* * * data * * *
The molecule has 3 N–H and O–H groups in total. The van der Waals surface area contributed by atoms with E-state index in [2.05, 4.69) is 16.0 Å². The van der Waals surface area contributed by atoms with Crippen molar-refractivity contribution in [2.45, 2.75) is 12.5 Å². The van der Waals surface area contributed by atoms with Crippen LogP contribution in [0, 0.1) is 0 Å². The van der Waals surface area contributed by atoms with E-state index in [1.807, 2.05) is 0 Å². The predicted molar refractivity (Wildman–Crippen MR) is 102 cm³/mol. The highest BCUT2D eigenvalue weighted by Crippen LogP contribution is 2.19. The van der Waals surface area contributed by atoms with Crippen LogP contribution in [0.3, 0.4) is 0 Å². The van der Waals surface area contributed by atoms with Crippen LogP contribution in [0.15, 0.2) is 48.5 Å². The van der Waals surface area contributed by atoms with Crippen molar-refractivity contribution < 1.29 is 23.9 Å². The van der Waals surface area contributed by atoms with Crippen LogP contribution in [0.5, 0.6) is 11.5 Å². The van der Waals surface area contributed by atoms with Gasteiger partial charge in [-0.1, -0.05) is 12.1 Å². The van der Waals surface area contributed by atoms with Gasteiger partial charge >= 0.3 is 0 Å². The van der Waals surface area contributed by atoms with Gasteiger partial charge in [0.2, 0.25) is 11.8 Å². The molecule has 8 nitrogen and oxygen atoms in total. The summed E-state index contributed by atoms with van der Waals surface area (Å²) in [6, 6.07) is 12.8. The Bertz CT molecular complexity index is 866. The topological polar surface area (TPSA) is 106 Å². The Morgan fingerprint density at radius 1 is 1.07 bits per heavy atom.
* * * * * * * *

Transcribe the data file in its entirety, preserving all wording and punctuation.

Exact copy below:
The molecule has 3 N–H and O–H groups in total. The van der Waals surface area contributed by atoms with E-state index in [2.05, 4.69) is 16.0 Å². The van der Waals surface area contributed by atoms with Crippen molar-refractivity contribution in [2.45, 2.75) is 12.5 Å². The van der Waals surface area contributed by atoms with Crippen LogP contribution in [0, 0.1) is 0 Å². The van der Waals surface area contributed by atoms with E-state index in [1.807, 2.05) is 0 Å². The predicted molar refractivity (Wildman–Crippen MR) is 102 cm³/mol. The highest BCUT2D eigenvalue weighted by Crippen LogP contribution is 2.19. The van der Waals surface area contributed by atoms with Crippen LogP contribution in [0.3, 0.4) is 0 Å². The van der Waals surface area contributed by atoms with Crippen LogP contribution in [0.15, 0.2) is 48.5 Å². The van der Waals surface area contributed by atoms with Crippen molar-refractivity contribution < 1.29 is 23.9 Å². The van der Waals surface area contributed by atoms with Crippen LogP contribution in [0.5, 0.6) is 11.5 Å². The van der Waals surface area contributed by atoms with Gasteiger partial charge in [-0.1, -0.05) is 12.1 Å². The van der Waals surface area contributed by atoms with Gasteiger partial charge >= 0.3 is 0 Å². The van der Waals surface area contributed by atoms with Gasteiger partial charge in [0.2, 0.25) is 11.8 Å². The molecule has 8 nitrogen and oxygen atoms in total. The summed E-state index contributed by atoms with van der Waals surface area (Å²) in [6, 6.07) is 12.8. The Bertz CT molecular complexity index is 866. The topological polar surface area (TPSA) is 106 Å². The Morgan fingerprint density at radius 1 is 1.07 bits per heavy atom.